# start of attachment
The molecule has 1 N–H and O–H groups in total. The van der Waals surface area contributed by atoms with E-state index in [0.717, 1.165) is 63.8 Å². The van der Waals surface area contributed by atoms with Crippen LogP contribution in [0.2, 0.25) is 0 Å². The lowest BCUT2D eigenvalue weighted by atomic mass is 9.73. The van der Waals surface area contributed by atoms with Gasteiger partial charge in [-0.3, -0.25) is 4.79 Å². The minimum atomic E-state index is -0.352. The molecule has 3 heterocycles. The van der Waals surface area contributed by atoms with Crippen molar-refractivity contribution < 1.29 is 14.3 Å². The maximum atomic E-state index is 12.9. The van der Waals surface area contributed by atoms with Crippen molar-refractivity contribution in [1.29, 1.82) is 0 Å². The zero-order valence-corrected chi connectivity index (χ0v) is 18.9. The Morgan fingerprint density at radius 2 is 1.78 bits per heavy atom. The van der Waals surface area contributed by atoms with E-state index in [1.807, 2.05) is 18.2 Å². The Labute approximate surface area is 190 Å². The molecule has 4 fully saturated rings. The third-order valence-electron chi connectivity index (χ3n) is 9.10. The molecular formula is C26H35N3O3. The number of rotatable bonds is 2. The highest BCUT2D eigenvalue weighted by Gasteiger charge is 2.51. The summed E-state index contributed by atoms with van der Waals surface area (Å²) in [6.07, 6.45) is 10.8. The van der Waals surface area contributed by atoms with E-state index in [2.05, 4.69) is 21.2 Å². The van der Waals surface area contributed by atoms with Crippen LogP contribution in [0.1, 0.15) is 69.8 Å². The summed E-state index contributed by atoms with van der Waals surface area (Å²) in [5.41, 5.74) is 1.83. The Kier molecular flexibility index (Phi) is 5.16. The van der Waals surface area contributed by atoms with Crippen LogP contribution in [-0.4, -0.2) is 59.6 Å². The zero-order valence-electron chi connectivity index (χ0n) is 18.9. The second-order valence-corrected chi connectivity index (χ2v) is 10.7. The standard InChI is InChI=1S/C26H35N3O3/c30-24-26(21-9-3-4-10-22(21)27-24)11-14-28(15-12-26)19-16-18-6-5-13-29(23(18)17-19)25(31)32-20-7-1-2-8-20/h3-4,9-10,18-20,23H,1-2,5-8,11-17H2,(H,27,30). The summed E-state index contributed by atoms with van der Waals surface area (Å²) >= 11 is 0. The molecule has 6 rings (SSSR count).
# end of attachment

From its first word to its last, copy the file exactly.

The molecule has 1 N–H and O–H groups in total. The van der Waals surface area contributed by atoms with E-state index in [0.717, 1.165) is 63.8 Å². The van der Waals surface area contributed by atoms with Crippen LogP contribution in [0.2, 0.25) is 0 Å². The lowest BCUT2D eigenvalue weighted by atomic mass is 9.73. The van der Waals surface area contributed by atoms with Gasteiger partial charge in [-0.3, -0.25) is 4.79 Å². The minimum atomic E-state index is -0.352. The molecule has 3 heterocycles. The van der Waals surface area contributed by atoms with Crippen molar-refractivity contribution < 1.29 is 14.3 Å². The maximum atomic E-state index is 12.9. The van der Waals surface area contributed by atoms with Crippen molar-refractivity contribution in [1.29, 1.82) is 0 Å². The zero-order valence-corrected chi connectivity index (χ0v) is 18.9. The Morgan fingerprint density at radius 2 is 1.78 bits per heavy atom. The van der Waals surface area contributed by atoms with E-state index in [1.807, 2.05) is 18.2 Å². The Labute approximate surface area is 190 Å². The molecule has 4 fully saturated rings. The third-order valence-electron chi connectivity index (χ3n) is 9.10. The molecular formula is C26H35N3O3. The number of rotatable bonds is 2. The highest BCUT2D eigenvalue weighted by Gasteiger charge is 2.51. The summed E-state index contributed by atoms with van der Waals surface area (Å²) in [6.07, 6.45) is 10.8. The van der Waals surface area contributed by atoms with E-state index in [2.05, 4.69) is 21.2 Å². The van der Waals surface area contributed by atoms with Crippen LogP contribution in [0.1, 0.15) is 69.8 Å². The summed E-state index contributed by atoms with van der Waals surface area (Å²) in [5.41, 5.74) is 1.83. The Kier molecular flexibility index (Phi) is 5.16. The van der Waals surface area contributed by atoms with Crippen LogP contribution in [-0.4, -0.2) is 59.6 Å². The zero-order valence-electron chi connectivity index (χ0n) is 18.9. The second-order valence-corrected chi connectivity index (χ2v) is 10.7. The standard InChI is InChI=1S/C26H35N3O3/c30-24-26(21-9-3-4-10-22(21)27-24)11-14-28(15-12-26)19-16-18-6-5-13-29(23(18)17-19)25(31)32-20-7-1-2-8-20/h3-4,9-10,18-20,23H,1-2,5-8,11-17H2,(H,27,30). The summed E-state index contributed by atoms with van der Waals surface area (Å²) >= 11 is 0. The molecule has 6 rings (SSSR count).